Despite some of the serious needs in rural America, the debate on the House Agriculture Committee farm bill Wednesday will have no amendments on the direction of major programs and funding for agriculture or rural America.
A list of amendments to the House farm bill shows no amendmentsfrom Democrats and just a few from Republicans. Apparently, rather than putting up a battle in committee over changes to nutrition programs, Democrats will basically back off and hold their fight until they get on the House floor.
None of the GOP amendments filed as of Tuesday have anything to do with the commodity title. One involved crop insurance for cotton -- the STAX program.
To summarize what was passed along to me Tuesday on the 20 total amendments to a five-year bill concentrating on agriculture and rural America, "The farm bill comes up only every five years and it runs 600 plus pages and you are telling me that that everything in the bill is so great that we only need 20 amendments and 10 of those don't even directly relate to food or farming?"
But if you are concerned about importing dogs and cats for food, we've got an amendment on that. It's actually kind of surprising because you would think after all this time the federal government should have already addressed the question of whether dogs and cats will be imported for food. Call me crazy, but I want to hear the rationale for the dogs and cats debate. Along with that, a related amendment wants to make sure a report is done on the importation of dogs. This, I grant, could be pretty earth-shattering if we happen to learn the largest U.S. dog importer also owns a restaurant chain.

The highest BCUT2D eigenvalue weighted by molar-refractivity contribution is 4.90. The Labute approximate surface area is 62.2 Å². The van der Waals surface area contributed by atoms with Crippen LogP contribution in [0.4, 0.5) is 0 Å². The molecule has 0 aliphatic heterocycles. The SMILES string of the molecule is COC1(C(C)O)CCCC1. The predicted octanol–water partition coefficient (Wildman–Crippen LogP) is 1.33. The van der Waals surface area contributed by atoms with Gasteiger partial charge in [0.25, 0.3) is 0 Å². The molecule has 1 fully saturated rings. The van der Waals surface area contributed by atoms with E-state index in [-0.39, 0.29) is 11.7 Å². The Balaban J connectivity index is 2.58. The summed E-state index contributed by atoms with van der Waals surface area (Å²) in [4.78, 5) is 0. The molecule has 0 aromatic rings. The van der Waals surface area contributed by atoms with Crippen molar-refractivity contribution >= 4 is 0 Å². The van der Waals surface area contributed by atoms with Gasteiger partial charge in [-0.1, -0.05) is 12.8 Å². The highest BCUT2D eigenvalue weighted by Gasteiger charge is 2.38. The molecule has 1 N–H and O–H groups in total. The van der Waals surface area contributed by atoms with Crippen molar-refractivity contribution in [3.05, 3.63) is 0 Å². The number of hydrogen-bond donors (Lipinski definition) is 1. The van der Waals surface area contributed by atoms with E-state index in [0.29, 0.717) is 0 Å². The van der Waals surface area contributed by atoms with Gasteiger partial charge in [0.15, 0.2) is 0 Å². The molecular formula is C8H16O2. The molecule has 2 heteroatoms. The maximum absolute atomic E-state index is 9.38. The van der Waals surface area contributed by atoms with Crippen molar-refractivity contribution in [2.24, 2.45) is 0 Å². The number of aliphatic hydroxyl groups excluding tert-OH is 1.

One amendment wants to assure that criminal prisoners are not counted in the federal government's definition of "rural." Another amendment wants to ensure that USDA's trade programs "support global acceptance of U.S. crops and predictable, science-based regulations" as if this already hasn't been the core of USDA's trade focus going back 20-plus years.
There is an amendment assuring broadband requires minimum download and upload speeds, which could seem logical given all of the focus right now on broadband funds. Nobody wants "broadband" in a 4-mb speed these days.
At the end of the day, debate on the farm bill Wednesday in the House Agriculture Committee will be a partisan theater, seemingly brief in discussion, because Democrats are going to sit on their hands and Republicans are comfortable with the overall direction of the bill. It is symbolic, though, that partisan rancor is finally breaking up the band in one of the few House committees that used to maintain it was a bastion of bi-partisan work.
Chris Clayton can be reached at Chris.Clayton@dtn.com
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